I withdrew from the spring semester classes at Cowley County Community College although not before listening to lectures from each of my professors on how I was making the biggest mistake of my life.  Ranney-Davis allowed me to keep my flexible work schedule so that when the post office might call, I could leave whenever I might need to, to accommodate them.  They even gave me a raise to $1.40 per hour.

It snowed Friday night, March 10th and we woke up to about 3 inches on the ground Saturday morning.  The phone rang at my parent's home in Arkansas City and it was the Winfield post office wanting to know if I would like to report there later that morning to carry a mail route.

Veteran carrier Dale "Strawberry" Henderson had cased the mail that morning, bundled it out with black rubber bands (inch wide strips cut from automobile inner tubes), and put the mail for all but the first "swing" of the route (those stops between the office and the first relay box) on a truck to be placed in relay boxes around the route.  When I arrived, Merl Daggett handed me a relay box key and a satchel with that first swing in it and pointed out the window to a house across the street.  He told me that was my first stop and I was to follow the addresses on the mail after that.  When I ran out of mail, I was to look around for a relay box.  When I could not find any more relay boxes, I would be done so I could return to the post office.  That was the extent of my job training.

I put the satchel on my shoulder and walked out the door.  Years later, I was to learn that I had put the satchel on my right shoulder and thus had worked the mail left-handed.  Doctors have advised me to alternate shoulders when I carry claiming it would be better for my back but, although I am right handed, since I started out carrying mail left handed, it seems unnatural to me to do it any other way so I have continued to carry exclusively left handed throughout my career.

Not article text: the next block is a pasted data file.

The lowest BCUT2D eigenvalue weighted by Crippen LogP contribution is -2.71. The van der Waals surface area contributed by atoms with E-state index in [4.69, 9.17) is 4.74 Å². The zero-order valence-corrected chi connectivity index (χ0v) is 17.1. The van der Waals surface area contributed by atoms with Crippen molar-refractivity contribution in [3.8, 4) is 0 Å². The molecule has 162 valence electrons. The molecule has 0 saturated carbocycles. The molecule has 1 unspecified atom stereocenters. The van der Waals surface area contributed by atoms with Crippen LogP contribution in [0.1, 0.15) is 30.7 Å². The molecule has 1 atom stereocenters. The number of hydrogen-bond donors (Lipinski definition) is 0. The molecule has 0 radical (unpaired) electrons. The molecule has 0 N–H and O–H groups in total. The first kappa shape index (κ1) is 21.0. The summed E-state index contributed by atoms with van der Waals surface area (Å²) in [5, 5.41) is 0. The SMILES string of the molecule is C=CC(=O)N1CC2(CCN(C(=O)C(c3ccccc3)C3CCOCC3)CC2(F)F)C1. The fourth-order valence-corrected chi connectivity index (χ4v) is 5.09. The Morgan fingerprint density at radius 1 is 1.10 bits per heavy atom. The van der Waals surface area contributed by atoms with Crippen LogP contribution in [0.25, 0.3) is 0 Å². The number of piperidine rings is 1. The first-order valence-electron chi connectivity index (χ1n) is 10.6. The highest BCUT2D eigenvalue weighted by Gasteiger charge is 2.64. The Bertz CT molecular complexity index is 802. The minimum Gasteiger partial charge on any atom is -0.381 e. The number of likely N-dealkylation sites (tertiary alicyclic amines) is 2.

When I delivered the last letter in my satchel that morning, I looked around for one of those familiar drab green relay boxes that once stood on many street corners.  There was one across the street and Strawberry was standing there leaning against it.  He was off duty but had stopped by just to see how I was getting along.  He took my key, loaded my satchel from the relay box, pointed out my next house, and we went our separate ways.

In mid-afternoon, Kenny Becker drove up and let Substitute Carrier Loren Wade out of his car.  Loren told me that he was to finish the route and Kenny would drive me back to the post office.  Kenny said he wanted to be sure I did not have too big a day walking out in the snow so he was going to let me go home.  Thus ended the first day of my postal career.

A position for a career substitute city letter carrier opened up in the Winfield post office that spring.  The position went to a man who had a higher test score but who had declined the temporary appointment that I had accepted.  My having a "foot in the door" had counted for nothing.